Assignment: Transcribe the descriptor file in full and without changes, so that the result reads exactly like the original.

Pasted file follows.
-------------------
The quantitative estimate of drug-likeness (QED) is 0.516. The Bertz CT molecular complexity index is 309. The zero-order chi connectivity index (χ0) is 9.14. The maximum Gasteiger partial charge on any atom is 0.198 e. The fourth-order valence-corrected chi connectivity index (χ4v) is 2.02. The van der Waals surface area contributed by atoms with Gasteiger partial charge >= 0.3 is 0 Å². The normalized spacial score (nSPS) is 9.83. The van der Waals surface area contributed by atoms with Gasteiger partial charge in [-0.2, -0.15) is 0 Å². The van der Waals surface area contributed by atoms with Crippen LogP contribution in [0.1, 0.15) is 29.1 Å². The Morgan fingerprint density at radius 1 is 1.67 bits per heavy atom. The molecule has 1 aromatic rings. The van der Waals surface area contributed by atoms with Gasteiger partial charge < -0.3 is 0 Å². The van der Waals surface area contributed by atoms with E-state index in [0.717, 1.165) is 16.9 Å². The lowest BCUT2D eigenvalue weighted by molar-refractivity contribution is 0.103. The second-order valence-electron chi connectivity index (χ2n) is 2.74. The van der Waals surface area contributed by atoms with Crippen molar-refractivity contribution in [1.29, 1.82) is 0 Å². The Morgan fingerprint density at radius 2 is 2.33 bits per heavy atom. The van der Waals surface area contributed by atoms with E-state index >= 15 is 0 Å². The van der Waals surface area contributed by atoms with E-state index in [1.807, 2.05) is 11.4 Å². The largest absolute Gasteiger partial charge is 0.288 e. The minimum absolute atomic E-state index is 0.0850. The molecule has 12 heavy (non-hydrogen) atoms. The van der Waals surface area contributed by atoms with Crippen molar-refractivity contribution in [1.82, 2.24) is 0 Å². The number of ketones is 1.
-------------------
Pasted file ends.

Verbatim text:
The quantitative estimate of drug-likeness (QED) is 0.516. The Bertz CT molecular complexity index is 309. The zero-order chi connectivity index (χ0) is 9.14. The maximum Gasteiger partial charge on any atom is 0.198 e. The fourth-order valence-corrected chi connectivity index (χ4v) is 2.02. The van der Waals surface area contributed by atoms with Gasteiger partial charge >= 0.3 is 0 Å². The normalized spacial score (nSPS) is 9.83. The van der Waals surface area contributed by atoms with Gasteiger partial charge in [-0.2, -0.15) is 0 Å². The van der Waals surface area contributed by atoms with Crippen LogP contribution in [0.1, 0.15) is 29.1 Å². The Morgan fingerprint density at radius 1 is 1.67 bits per heavy atom. The molecule has 1 aromatic rings. The van der Waals surface area contributed by atoms with Gasteiger partial charge < -0.3 is 0 Å². The van der Waals surface area contributed by atoms with E-state index in [0.717, 1.165) is 16.9 Å². The lowest BCUT2D eigenvalue weighted by molar-refractivity contribution is 0.103. The second-order valence-electron chi connectivity index (χ2n) is 2.74. The van der Waals surface area contributed by atoms with Crippen molar-refractivity contribution in [1.29, 1.82) is 0 Å². The Morgan fingerprint density at radius 2 is 2.33 bits per heavy atom. The van der Waals surface area contributed by atoms with E-state index >= 15 is 0 Å². The van der Waals surface area contributed by atoms with E-state index in [1.807, 2.05) is 11.4 Å². The largest absolute Gasteiger partial charge is 0.288 e. The minimum absolute atomic E-state index is 0.0850. The molecule has 12 heavy (non-hydrogen) atoms. The van der Waals surface area contributed by atoms with Crippen molar-refractivity contribution in [1.82, 2.24) is 0 Å². The number of ketones is 1.